- If you can, work to establish a relationship with a lactation counselor before you give birth, ideally, an International Board Certified Lactation Consultant (IBCLC). Nest Collaborative offers virtual breastfeeding consultations - perfect for these new times we’re living in - and The Lactation Network can help you determine if your state and/or insurance plan covers this service (and how much it will cost you otherwise).
- If a lactation counselor is not an option, there are several great online feeding resources you can turn to, like Kelly Mom. Other breastfeeding moms are also great resources.
- That said, try watching a few feeding basics videos before giving birth if it’s your first time! The more you know, the more you know, and observing others can help you figure out what could work for you and what might not.
- Stay well hydrated to help with milk production (if breastfeeding/pumping) and to help relieve constipation, which is incredibly common after giving birth. A big stainless steel water bottle with a flip straw has been a non-negotiable for new mamas on our team. You’ll also want to get plenty of electrolytes, and supplement for any specific gaps you’ve worked to identify with your doctor. Some of our favorite electrolyte-rich hydrators are coconut water or warm bone broth with a sprinkle of seaweed flakes.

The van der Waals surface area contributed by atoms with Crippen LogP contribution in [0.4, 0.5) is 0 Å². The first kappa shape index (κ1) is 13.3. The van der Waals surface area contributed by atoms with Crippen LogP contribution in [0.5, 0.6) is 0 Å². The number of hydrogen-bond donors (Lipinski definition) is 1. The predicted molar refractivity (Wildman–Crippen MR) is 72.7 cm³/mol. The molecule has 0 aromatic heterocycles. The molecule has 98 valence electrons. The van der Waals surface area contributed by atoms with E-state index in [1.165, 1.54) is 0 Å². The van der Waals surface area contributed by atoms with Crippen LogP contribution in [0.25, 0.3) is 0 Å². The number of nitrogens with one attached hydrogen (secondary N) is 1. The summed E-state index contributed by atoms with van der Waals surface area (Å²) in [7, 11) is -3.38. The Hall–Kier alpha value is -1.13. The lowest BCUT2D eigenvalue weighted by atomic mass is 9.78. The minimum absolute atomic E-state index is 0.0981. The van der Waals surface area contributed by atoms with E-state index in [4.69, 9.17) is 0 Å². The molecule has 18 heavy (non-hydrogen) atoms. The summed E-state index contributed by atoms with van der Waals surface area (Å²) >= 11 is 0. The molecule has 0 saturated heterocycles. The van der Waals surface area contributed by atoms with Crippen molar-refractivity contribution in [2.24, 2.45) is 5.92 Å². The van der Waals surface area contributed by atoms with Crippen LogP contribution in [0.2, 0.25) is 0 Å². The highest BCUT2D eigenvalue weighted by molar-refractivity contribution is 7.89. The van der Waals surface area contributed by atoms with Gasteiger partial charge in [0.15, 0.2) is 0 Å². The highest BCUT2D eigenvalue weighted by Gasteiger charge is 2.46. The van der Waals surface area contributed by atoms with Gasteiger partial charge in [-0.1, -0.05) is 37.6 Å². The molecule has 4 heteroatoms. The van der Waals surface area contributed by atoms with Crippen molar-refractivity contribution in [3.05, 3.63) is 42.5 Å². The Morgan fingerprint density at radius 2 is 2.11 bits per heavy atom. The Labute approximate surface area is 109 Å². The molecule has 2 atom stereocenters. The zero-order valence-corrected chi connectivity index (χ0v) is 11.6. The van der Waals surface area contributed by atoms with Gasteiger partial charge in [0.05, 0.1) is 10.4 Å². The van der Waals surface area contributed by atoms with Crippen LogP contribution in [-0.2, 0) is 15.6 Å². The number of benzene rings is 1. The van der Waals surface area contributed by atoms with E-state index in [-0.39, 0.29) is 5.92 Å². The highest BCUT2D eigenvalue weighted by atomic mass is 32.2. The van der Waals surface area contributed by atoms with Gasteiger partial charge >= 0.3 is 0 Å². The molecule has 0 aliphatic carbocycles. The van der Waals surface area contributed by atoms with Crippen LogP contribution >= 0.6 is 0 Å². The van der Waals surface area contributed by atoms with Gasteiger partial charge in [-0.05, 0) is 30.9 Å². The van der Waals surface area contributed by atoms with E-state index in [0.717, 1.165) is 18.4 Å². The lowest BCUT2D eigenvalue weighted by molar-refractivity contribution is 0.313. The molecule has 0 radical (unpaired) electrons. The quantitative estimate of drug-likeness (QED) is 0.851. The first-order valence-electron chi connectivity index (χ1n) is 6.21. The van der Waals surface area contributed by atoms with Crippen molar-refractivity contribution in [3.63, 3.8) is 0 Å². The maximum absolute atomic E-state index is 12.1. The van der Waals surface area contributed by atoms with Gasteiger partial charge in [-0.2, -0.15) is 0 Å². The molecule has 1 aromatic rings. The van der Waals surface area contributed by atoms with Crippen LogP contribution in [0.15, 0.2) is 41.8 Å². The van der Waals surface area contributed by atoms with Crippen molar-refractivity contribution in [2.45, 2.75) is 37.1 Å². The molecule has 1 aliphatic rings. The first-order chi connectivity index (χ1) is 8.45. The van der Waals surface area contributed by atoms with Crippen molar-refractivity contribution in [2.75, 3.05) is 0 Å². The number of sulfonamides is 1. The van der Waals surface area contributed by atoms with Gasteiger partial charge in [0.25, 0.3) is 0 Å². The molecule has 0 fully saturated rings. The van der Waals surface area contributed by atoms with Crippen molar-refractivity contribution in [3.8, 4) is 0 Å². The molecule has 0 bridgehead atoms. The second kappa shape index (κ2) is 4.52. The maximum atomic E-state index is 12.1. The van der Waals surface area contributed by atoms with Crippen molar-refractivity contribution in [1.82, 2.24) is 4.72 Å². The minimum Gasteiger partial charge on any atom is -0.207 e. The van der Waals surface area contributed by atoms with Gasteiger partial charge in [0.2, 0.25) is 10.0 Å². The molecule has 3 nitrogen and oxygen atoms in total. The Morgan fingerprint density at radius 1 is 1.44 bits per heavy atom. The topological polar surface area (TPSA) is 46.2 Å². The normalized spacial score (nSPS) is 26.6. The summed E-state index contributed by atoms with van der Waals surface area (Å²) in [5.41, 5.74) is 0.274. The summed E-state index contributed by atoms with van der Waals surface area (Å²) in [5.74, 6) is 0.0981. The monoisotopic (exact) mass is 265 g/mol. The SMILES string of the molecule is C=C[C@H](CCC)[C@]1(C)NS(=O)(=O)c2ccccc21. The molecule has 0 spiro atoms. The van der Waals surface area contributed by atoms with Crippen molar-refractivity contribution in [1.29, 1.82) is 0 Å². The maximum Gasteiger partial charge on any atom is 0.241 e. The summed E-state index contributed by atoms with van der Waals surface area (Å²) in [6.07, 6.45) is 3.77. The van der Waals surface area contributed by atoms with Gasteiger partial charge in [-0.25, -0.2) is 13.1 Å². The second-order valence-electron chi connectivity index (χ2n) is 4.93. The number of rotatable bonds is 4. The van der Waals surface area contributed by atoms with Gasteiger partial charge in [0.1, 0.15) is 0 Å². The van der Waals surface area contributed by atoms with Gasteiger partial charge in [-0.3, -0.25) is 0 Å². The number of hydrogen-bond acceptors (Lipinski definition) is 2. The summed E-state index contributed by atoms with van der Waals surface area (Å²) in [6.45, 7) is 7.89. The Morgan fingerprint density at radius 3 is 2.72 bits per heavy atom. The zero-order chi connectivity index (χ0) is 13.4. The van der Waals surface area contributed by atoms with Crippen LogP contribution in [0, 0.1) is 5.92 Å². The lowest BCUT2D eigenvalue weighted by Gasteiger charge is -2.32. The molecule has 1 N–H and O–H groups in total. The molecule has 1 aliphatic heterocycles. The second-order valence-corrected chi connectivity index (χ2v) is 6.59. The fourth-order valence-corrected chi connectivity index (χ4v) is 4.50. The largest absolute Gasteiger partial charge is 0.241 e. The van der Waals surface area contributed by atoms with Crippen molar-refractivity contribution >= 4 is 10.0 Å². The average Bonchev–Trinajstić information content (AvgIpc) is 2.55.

- Have nipple care on hand, especially in those early days when you’re still adjusting. Our team loves the Silverette Nursing Cups, and I personally recommend taking a stab at making your own nipple cream using oat straw, one of my favorite herbs that is deeply nourishing and beneficial for soothing inflamed skin. Oat straw is so effective and gentle that you can even use that same cream on baby for diaper rash.